WikiLeaks’ founder Julian Assange (currently inside the Ecuadorean embassy in London) is quoted on the site as saying, “The material is embarrassing to Syria, but it is also embarrassing to Syria’s opponents. It helps us not merely to criticise one group or another, but to understand their interests, actions and thoughts. It is only through understanding this conflict that we can hope to resolve it.”
Western governments have historically supported many of the authoritarian governments subsequently caught up in the Arab Spring, apparently because of the stability and anti-Al Qaida sentiment they have brought to the region. It is only when the people of those countries rose against their governments that the West changed its ‘allegiance’. Many of the emails, dated between 2006 and March 2012, are likely to date from the period of support, and will undoubtedly prove embarrassing for western governments. WikiLeaks claims to be “statistically confident that the vast majority of the data are what they purport to be.”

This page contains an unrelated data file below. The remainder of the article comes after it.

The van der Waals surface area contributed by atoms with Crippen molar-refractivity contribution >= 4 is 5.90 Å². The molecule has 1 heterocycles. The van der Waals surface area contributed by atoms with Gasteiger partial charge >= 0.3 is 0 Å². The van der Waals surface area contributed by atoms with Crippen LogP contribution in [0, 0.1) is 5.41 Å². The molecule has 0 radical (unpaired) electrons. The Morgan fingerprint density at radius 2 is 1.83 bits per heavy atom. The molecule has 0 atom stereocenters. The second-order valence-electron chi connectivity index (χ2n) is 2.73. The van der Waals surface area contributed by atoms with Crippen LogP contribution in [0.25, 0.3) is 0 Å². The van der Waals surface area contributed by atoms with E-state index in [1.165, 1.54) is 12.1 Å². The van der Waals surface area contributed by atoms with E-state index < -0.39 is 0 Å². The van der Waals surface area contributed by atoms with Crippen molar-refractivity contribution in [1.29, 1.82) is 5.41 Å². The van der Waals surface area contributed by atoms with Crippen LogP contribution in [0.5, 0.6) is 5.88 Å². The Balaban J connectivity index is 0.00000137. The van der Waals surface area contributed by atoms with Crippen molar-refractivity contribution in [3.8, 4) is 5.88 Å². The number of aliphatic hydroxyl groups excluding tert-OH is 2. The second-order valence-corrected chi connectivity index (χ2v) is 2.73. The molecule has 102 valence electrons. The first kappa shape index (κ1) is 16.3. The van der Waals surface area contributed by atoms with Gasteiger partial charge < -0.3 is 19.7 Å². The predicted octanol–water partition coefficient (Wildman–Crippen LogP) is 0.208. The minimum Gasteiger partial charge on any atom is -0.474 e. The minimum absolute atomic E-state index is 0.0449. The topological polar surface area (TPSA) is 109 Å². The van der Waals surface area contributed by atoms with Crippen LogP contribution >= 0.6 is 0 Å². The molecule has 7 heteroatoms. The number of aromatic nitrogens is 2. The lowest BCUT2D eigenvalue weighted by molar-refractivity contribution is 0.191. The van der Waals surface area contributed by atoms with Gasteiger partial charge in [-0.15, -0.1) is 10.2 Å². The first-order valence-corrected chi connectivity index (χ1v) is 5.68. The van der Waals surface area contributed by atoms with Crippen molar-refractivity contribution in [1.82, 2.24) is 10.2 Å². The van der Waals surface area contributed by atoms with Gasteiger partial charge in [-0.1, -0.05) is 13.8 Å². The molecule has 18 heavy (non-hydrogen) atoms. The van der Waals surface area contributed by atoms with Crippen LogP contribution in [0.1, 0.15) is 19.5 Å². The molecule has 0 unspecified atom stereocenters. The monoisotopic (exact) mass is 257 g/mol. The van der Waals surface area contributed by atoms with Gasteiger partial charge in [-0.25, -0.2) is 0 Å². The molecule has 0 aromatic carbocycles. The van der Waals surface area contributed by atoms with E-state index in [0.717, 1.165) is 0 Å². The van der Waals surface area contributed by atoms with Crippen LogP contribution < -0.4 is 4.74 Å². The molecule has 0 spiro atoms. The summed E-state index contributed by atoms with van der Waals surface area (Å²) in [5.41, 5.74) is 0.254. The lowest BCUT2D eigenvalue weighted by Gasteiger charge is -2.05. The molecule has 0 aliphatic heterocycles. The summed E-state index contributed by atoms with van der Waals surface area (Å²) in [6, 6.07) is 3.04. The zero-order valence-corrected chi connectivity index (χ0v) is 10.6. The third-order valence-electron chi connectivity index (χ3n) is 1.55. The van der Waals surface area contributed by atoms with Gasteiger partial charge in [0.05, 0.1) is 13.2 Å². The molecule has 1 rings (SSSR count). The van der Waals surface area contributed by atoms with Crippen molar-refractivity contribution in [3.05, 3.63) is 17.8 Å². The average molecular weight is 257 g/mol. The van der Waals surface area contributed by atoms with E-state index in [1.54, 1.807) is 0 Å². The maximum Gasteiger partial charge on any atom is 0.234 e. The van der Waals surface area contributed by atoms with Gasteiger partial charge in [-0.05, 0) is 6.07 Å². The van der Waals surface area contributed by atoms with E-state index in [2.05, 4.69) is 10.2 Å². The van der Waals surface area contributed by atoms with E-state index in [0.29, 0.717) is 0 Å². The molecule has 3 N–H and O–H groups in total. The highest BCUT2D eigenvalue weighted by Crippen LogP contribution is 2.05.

The first published documents appear to show Italian defense company Finmeccanica selling radio technology to the Syrian government as recently as February 2012 – at a time “when the anti-Assad revolt had turned into a virtual civil war” comments the Telegraph newspaper. The Telegraph also points out that Finmeccanica has 15 factories and offices in the UK, employs 10,000 people, and is run in the UK “by Sir Kevin Tebbit, a former director of GCHQ, the UK's signal intelligence agency, and a former permanent secretary at the Ministry of Defence.”
WikiLeaks has not disclosed the source of the leaked documents. All indications, however – and indeed Infosecurity has been told but cannot verify – are that they emanate from Anonymous’ OpSyria campaign.